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They’re easy to grow, they’re incredibly good for you…. and yet hardly any of us grow them. When you think about the many other useful qualities of red, white and blackcurrants (such as the fact that they give enormous crops and they’re among the few fruit bushes to tolerate shade), this obscurity becomes all the more perplexing.


Certainly, if you do the maths, they are well worth growing. An established redcurrant bush can yield around 4.5kg (10lb) of fruit per year, for at least 10 years. At current supermarket prices, that’s around £450 worth of fruit from a plant that costs less than £10 to buy.


  • Move aside blueberries – you’re not the only ‘super fruit’. Studies show that the good old blackcurrant is just as good for you, if not better. Read more


Harvest from two bushesThis summer is the third season I’ve been growing currants on my allotment, and having learned a few lessons along the way, I’ve been inundated with fruit. Before I get to a delicious ice cream recipe, here’s my nuggets of wisdom…

Learning the hard way

  • Blackcurrants need to be left on the bushes for a week or so after they’ve turned black, so they can ripen fully. But don’t leave them much longer, otherwise they will start falling off. Redcurrants can hang on the bushes for a while, getting gradually sweeter and darker in colour. So can whitecurrants, although they seem more prone to withering on the bush.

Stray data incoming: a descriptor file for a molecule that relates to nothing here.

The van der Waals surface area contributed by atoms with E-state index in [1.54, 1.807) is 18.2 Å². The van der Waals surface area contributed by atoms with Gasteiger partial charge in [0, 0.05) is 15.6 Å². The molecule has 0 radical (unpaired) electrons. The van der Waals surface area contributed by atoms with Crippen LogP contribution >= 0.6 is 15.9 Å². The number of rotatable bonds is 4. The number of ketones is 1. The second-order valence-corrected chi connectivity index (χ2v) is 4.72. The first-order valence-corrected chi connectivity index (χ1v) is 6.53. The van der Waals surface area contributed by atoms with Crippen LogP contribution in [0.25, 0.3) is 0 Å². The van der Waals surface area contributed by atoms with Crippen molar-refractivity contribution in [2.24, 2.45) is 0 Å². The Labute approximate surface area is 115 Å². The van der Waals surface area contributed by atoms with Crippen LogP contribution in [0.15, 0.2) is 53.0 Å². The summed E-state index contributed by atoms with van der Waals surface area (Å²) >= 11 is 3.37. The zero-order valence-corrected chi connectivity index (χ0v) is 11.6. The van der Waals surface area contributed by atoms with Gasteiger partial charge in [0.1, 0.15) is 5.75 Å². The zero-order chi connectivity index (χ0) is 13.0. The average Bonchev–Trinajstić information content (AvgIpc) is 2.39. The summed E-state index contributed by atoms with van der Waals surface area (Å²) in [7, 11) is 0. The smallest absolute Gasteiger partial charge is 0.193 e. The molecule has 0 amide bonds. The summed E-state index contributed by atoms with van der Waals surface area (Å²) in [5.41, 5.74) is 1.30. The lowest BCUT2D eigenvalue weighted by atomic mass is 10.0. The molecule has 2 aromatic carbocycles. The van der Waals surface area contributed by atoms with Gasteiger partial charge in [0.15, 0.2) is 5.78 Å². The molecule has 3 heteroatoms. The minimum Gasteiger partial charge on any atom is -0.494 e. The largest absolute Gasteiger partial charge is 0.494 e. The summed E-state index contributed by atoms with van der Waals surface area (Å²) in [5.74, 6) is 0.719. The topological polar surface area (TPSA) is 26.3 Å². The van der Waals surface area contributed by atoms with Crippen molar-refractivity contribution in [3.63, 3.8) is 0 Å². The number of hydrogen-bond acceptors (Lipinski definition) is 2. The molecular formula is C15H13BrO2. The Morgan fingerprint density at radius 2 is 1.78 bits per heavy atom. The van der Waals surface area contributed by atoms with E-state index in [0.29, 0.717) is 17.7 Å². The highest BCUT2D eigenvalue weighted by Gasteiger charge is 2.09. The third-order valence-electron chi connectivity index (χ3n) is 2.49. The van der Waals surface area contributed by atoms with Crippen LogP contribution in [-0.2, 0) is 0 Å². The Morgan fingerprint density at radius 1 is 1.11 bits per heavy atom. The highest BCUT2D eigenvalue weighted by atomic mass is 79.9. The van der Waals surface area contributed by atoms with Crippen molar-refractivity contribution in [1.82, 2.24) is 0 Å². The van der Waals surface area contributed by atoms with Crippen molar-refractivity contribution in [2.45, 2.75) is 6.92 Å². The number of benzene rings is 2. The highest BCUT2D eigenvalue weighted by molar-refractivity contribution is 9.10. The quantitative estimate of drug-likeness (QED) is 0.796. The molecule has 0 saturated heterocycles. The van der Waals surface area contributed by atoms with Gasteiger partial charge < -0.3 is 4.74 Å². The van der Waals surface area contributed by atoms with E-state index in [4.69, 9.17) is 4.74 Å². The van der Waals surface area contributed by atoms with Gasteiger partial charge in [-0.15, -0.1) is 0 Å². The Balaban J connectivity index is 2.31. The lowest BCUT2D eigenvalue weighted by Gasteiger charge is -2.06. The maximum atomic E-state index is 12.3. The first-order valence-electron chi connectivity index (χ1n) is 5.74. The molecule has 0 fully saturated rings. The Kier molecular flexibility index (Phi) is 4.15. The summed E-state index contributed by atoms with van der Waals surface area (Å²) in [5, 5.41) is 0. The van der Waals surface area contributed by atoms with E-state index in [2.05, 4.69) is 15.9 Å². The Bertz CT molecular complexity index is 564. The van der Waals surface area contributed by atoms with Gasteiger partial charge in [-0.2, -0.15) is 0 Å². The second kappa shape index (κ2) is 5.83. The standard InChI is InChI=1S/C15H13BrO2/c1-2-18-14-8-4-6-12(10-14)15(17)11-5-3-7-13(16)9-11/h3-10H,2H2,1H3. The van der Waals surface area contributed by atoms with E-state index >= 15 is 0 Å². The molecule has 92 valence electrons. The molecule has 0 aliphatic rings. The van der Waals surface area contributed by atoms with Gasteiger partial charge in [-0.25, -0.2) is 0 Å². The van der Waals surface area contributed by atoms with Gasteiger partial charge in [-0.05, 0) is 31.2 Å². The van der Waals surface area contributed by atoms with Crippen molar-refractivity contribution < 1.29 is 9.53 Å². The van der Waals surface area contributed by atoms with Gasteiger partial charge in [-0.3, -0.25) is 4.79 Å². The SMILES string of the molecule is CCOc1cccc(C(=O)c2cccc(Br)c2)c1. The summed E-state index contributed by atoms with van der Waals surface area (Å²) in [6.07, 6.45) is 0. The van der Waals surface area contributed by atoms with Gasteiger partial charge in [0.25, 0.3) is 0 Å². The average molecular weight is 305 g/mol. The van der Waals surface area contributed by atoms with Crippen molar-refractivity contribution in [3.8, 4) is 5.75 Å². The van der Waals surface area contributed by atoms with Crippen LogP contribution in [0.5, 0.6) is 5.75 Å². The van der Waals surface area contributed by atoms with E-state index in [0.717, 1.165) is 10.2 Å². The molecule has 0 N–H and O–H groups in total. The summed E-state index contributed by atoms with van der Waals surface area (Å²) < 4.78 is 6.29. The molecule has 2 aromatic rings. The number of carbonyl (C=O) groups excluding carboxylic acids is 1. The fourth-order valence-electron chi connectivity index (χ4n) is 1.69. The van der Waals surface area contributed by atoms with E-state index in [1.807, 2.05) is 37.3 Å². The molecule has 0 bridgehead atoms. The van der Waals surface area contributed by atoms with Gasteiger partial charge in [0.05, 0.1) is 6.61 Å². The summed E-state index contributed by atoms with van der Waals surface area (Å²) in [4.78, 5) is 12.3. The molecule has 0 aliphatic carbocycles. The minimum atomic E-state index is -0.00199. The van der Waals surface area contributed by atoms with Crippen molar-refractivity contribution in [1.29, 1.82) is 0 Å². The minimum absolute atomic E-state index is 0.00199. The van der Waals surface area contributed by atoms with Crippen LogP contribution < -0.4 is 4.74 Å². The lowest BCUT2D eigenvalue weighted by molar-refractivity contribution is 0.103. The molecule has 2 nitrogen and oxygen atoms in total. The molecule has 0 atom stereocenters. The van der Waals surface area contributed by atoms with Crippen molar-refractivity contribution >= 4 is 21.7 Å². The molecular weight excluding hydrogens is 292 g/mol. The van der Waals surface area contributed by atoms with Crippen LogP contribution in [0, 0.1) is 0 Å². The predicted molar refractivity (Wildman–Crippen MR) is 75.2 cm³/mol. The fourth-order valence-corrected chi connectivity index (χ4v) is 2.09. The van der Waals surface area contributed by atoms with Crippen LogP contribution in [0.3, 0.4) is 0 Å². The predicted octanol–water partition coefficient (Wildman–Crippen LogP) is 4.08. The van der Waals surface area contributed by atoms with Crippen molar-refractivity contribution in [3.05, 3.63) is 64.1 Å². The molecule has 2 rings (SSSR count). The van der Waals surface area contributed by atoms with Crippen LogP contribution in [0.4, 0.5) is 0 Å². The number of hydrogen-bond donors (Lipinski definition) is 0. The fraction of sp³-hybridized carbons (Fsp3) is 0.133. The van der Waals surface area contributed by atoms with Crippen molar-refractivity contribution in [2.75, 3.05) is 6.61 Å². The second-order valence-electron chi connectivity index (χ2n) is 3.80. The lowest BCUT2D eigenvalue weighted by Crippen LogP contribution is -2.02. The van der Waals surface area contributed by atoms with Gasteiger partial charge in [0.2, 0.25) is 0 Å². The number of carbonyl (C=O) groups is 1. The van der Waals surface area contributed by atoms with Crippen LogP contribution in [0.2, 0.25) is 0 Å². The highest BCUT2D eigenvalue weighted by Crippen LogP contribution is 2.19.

• Don’t plant them too closely! They may look like little twiggy things when you plant them but they very quickly turn into stocky shrubs, needing planting 1.2 – 1.5m (4-5ft apart).


  • Net them as soon as the berries start to show some colour. I had none at all the first year I planted mine – the birds descended and stripped the bushes bare.



When it comes to harvest time, remove the strings of berries, known as ‘strigs’, from the plant intact. Back in the kitchen, the berries are then easily combed off with a fork. Currants’ acidity and vivid colours make other fruit look and taste all the better. They freeze wonderfully – either de-stalked and ready for cooking, or as whole strigs for garnishes.


Ice creamBlackcurrant ice cream recipe

I got bored of freezing blackcurrants for crumbles and smoothies, so I decided to make ice cream instead. Much more fun!

450g blackcurrants

150-200g sugar

350ml double cream

Gently heat the the blackcurrants and sugar in a saucepan with 100-150ml water (the amount of water you need depends on how juicy they currants are). The amount of sugar is a matter of taste – remember that food tastes less sweet when it’s cold.


When the blackcurrants have softened and started to break down into a bright purple mess, pour them into a sieve placed over a large bowl. Use a spoon to push them through the sieve and extract as much juice as possible. Discard the skins and pips in the sieve and set the juice aside to cool.


Whip the cream then fold in the blackcurrant juice. Then pour into an ice cream maker, or use a large tupperware container and freeze. After an hour take the container out, mash the mixture with a fork to break up the ice crystals and refreeze. Repeat. And enjoy!



See also


(recipe adapted from


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